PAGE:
Objective: To compare the initial clinical manifestations and sequelae of epiglottitis among children and adult residents of Olmsted County, Minnesota. Material and Methods: We conducted a population-based retrospective cohort study of all Olmsted County residents with the diagnosis of epiglottitis during the 15-year period from Jan. 1, 1976, through Dec. 31, 1990. Results: From 1976 through 1990, 41 residents (20 children and 21 adults) of Olmsted County were diagnosed with epiglottitis. (One case in an adult was first diagnosed at autopsy and was included only in the incidence rats and analysis of seasonal and secular trends.) Children had a mean annual incidence rate of 4.25 per 100,000, whereas the rate in adults was 2.18 per 100,000. The age- and sex-adjusted incidence of epiglottitis decreased during the study period from 4.94 per 100,000 during 1976 through 1980 to 2.08 per 100,000 during 1986 through 1990. No seasonal effect was detected in adults or children. At initial assessment, adults tended to have pharyngal symptoms (sore throat and odynophagia), cervical adenopathy, and ear pain, whereas children most often had respiratory (stridor, dyspnea, and retractions) and laryngeal symptoms. Proportionately, more children than adults received artificial airway support and had associated pneumonia. One death occurred in an adult, in whom the diagnosis was made at autopsy. Conclusion: The incidence of epiglottitis has decreased significantly in recent years. Children and adults have considerably different initial manifestations of epiglottitis.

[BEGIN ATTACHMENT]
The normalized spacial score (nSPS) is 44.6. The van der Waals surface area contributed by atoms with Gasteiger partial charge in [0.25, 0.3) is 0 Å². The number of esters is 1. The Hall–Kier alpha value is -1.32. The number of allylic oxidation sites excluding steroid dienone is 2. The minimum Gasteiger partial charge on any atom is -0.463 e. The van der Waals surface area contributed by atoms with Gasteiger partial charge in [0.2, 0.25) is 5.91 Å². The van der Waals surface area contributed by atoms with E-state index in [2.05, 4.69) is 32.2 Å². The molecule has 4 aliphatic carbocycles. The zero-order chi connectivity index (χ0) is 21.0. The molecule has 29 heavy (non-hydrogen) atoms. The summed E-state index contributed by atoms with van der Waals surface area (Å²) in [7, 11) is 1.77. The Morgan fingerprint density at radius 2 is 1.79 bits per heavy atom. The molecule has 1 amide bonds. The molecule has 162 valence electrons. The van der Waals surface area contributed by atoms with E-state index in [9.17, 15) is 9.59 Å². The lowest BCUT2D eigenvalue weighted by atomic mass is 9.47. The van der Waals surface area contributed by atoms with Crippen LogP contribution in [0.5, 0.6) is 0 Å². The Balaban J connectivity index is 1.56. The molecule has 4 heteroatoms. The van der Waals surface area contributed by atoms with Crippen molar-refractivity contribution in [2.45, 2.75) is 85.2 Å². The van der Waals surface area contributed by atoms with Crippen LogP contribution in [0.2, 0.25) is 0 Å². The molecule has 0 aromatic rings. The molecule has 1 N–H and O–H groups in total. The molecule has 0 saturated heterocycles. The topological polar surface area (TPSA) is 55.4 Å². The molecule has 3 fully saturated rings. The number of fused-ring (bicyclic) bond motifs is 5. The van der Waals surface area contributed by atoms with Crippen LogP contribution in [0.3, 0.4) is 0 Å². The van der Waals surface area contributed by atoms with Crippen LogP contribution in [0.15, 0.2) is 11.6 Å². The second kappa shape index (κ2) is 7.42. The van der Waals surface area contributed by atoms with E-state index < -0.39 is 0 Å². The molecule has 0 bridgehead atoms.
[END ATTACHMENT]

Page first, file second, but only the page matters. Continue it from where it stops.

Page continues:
|Original language||English (US)|
|Number of pages||7|
|Journal||Mayo Clinic Proceedings|
|State||Published - 1996|
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